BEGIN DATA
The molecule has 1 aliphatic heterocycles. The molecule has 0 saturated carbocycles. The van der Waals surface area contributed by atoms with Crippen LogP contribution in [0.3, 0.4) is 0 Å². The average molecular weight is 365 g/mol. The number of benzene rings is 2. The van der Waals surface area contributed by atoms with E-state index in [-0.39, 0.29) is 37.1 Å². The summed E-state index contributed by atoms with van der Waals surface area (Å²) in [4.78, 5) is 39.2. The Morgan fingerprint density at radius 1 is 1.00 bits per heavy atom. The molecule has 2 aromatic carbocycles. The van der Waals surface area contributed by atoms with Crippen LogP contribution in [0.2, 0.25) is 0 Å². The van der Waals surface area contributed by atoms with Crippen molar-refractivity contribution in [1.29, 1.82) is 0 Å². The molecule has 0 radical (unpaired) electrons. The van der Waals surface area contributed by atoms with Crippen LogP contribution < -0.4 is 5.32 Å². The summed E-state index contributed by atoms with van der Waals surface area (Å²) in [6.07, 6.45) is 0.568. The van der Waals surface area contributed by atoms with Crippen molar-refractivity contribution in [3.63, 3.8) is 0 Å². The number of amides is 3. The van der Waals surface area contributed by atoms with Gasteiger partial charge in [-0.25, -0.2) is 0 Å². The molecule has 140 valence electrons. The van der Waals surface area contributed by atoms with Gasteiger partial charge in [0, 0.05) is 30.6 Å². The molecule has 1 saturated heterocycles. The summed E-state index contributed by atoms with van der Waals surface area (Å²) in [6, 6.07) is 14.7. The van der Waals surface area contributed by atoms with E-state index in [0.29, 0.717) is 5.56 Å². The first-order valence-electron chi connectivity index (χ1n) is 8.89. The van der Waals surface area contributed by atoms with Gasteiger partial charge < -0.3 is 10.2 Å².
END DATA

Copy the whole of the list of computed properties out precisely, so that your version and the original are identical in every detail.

The molecule has 1 aliphatic heterocycles. The molecule has 0 saturated carbocycles. The van der Waals surface area contributed by atoms with Crippen LogP contribution in [0.3, 0.4) is 0 Å². The average molecular weight is 365 g/mol. The number of benzene rings is 2. The van der Waals surface area contributed by atoms with E-state index in [-0.39, 0.29) is 37.1 Å². The summed E-state index contributed by atoms with van der Waals surface area (Å²) in [4.78, 5) is 39.2. The Morgan fingerprint density at radius 1 is 1.00 bits per heavy atom. The molecule has 2 aromatic carbocycles. The van der Waals surface area contributed by atoms with Crippen LogP contribution in [0.2, 0.25) is 0 Å². The van der Waals surface area contributed by atoms with Crippen molar-refractivity contribution in [1.29, 1.82) is 0 Å². The molecule has 0 radical (unpaired) electrons. The van der Waals surface area contributed by atoms with Crippen LogP contribution < -0.4 is 5.32 Å². The summed E-state index contributed by atoms with van der Waals surface area (Å²) in [6.07, 6.45) is 0.568. The van der Waals surface area contributed by atoms with Crippen molar-refractivity contribution in [3.63, 3.8) is 0 Å². The number of amides is 3. The van der Waals surface area contributed by atoms with Gasteiger partial charge in [-0.25, -0.2) is 0 Å². The molecule has 140 valence electrons. The van der Waals surface area contributed by atoms with Gasteiger partial charge in [0, 0.05) is 30.6 Å². The molecule has 1 saturated heterocycles. The summed E-state index contributed by atoms with van der Waals surface area (Å²) in [6, 6.07) is 14.7. The van der Waals surface area contributed by atoms with E-state index in [0.29, 0.717) is 5.56 Å². The first-order valence-electron chi connectivity index (χ1n) is 8.89. The van der Waals surface area contributed by atoms with Gasteiger partial charge < -0.3 is 10.2 Å².